“Boys Can Be Princesses Too”: Challenging gendered stereotypes in Hugtto! PreCure

By: Katie Gill March 8, 20190 Comments
Henri, a young boy with shoulder length blonde hair poses wearing a loose fiting white dress and a grey scarf.

SPOILERS: This article covers episodes 1-29 of Hugtto! PreCure.

The magical girl genre as a whole is often stereotyped as blatantly feminine. Characters fight in skirts and frills, love and kindness save the day, and our magical protagonist is almost consistently covered in pink. As a whole, the genre seems to play off of gender stereotypes, but shows such as Hugtto! PreCure go beyond simplistic representations. Through its treatment of male and female characters, Hugtto! PreCure pushes back against gender norms in pursuit of its overall theme: you can do anything, you can be anything.

Each season of the Pretty Cure franchise has a general, overarching focus: music, flowers, princesses, and so on. Hugtto! focuses on “jobs”—a beautifully well-timed focus as more Japanese women than ever are holding some form of a career and Japan faces an unprecedented labor shortage. One of the central conceits of the series is Hana (Cure Yell, the main PreCure) and her fellow Cures exploring the workforce by learning about various types of jobs.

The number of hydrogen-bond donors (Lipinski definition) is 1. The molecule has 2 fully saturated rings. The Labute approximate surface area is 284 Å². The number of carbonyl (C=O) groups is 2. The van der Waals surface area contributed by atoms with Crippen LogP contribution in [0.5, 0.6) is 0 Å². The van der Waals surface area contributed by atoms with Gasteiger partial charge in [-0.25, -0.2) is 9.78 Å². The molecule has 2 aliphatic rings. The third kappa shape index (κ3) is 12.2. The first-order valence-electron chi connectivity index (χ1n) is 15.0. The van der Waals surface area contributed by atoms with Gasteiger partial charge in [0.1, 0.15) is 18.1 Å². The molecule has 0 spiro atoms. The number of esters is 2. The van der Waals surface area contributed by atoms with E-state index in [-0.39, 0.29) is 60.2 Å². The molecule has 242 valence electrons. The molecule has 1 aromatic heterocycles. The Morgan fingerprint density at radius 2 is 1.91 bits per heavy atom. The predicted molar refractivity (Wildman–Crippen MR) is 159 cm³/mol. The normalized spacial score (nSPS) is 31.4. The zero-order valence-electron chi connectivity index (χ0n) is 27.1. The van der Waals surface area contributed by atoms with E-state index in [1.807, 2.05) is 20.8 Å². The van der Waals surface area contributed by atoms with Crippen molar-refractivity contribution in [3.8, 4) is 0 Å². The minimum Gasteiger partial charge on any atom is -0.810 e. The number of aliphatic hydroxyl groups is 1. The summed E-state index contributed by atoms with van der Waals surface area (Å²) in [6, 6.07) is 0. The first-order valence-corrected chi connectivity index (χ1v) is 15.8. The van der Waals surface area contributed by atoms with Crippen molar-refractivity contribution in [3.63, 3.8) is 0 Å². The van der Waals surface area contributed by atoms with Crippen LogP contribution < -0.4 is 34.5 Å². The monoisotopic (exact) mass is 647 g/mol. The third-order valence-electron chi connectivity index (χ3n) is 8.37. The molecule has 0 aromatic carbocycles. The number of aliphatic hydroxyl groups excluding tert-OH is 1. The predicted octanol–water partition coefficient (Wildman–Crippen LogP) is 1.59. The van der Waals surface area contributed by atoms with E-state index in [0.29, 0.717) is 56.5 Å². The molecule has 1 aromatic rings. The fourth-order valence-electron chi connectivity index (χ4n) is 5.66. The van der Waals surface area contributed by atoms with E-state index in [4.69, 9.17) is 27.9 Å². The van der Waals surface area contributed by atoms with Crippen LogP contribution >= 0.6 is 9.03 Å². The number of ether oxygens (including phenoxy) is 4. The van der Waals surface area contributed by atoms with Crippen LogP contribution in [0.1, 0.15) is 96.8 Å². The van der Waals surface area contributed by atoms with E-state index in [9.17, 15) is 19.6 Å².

Three girls in blue, maroon and orange dresses and berets pose with paint brushes and pallates

In its exploration of careers, Hugtto! refuses to limit itself to jobs that are more traditionally feminine. The first ending song consists of a list of jobs that young people can be, including jobs that are typically gendered: corporate president, fashion designer, pilot, make-up artist, and engineer, among others. By placing female-coded jobs next to male-coded jobs in the list of what young people can be, the show lives up to it’s catchphrase, “you can do anything,” by suggesting girls can grow up to work in traditionally masculine professions.

Unfortunately, while they are mentioned, it is also worth noting the jobs depicted on screen trend toward the feminine. The show itself has focused on waitressing, childcare, and idols, but not professions such as a pilot, business owner, or illustrator. Considering that there will always be spin-off movies to cameo in, there is still a chance to show the PreCures in more traditionally masculine professions.